Darlington Heights consisted of three stores and perhaps a half-dozen houses. Two of these stores stood side by side and were operated by two brothers. The third store was directly across the road and also contained the local post-office. The three stores carried just about the same stock of merchandise so I don't know how a customer decided just which store to patronize. There didn't seem to be any rivalry between the stores. "Live and let live" seemed to be the attitudes of the store owners.

Farming was the occupation of most of the residents of the place. Wheat, tobacco, corn, and hay were the main crops raised there. Hogs, chickens, and cattle could also be found on most of the farms.

A number of the farmers supplemented their incomes by logging or cutting "billets" -- pine logs cut into five foot lengths and sold to the paper industries. I tried my hand at cutting billets. One or two such experiments convinced me that it was better to do without than to subject myself to such back-breaking labor. (I have heard that 60 percent of the land in Cumberland County, which joins Prince Edward County, is owned by Continental Can Company which has turned its land acquisitions into "tree farms" to guarantee a source of paper in the future. So logging will be an important occupation in that area well into the future.)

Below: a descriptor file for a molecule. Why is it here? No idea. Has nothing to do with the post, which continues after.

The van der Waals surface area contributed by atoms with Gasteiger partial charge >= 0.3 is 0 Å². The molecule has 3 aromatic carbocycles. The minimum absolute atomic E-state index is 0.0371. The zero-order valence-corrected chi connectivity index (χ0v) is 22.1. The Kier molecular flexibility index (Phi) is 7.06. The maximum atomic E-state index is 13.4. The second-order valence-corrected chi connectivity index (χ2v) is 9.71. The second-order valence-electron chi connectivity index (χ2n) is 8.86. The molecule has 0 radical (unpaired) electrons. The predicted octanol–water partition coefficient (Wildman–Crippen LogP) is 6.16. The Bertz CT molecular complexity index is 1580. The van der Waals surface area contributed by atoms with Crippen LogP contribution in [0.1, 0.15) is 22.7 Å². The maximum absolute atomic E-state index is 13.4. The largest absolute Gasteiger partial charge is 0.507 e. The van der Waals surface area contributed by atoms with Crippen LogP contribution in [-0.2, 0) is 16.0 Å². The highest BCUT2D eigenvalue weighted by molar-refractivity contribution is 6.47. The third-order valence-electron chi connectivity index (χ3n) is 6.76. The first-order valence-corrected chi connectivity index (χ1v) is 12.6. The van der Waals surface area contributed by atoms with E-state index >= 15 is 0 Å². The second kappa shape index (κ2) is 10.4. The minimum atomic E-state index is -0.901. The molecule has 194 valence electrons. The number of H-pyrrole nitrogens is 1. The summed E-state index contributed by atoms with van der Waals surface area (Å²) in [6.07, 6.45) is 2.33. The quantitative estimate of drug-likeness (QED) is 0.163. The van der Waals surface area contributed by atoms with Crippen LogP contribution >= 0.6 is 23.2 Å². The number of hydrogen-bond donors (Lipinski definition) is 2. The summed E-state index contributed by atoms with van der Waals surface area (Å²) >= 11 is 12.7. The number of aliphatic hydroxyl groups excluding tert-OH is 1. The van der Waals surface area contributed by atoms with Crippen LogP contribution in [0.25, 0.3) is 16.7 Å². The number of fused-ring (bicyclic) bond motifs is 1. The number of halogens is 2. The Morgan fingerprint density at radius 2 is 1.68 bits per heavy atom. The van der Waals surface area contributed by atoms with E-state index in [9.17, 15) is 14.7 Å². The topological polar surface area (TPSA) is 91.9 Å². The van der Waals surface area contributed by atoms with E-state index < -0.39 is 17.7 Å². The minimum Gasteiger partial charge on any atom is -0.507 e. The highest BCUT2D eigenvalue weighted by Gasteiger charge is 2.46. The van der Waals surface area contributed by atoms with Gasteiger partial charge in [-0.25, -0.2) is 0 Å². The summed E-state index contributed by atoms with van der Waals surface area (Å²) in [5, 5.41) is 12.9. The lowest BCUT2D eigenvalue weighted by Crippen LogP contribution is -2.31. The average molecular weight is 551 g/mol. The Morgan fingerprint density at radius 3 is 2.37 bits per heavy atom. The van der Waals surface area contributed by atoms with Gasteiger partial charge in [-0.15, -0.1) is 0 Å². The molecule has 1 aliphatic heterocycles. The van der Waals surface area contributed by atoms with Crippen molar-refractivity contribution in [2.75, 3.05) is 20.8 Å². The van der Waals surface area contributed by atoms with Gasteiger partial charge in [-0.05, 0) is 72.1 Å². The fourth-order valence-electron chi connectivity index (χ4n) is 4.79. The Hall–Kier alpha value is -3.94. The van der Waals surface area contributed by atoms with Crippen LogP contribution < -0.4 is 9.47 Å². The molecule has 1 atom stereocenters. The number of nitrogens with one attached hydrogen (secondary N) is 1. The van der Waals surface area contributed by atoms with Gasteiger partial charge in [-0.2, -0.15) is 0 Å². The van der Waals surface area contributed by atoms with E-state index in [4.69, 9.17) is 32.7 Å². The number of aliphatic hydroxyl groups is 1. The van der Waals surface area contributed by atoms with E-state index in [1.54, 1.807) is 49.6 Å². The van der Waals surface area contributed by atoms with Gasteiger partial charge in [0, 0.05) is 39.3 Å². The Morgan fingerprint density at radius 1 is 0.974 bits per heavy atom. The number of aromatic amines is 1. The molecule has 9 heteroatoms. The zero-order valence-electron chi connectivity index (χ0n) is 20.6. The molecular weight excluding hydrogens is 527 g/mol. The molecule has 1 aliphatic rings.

Somehow, in a way that even now is not entirely clear to me, my brother and I became caretakers of the place and for the next nine years I made my home there. I really do not know exactly how we became caretakers of the farm. I can't remember any discussion or debate about it. Somehow we just went to the farm and took over the job of overseeing the place. I never dreamed that I would spend the next nine years of my life in that capacity. I think that my brother and I both felt an obligation to try to repay my father for our education.

It was a somewhat difficult transition for me, since I had never lived in the country before. I loved the idea of living on a farm because I really did not like urban living. But I must confess that I did not like the hard work required of a farmer.

I learned very quickly all I ever wanted to know about farming. As a matter of fact, the first two days convinced me that farming was not my cup of tea. "Farming is," I thought, "nothing more than drudgery, unending labor, sweat, and fatigue. And the rewards do not begin to compensate for the labor and care expended."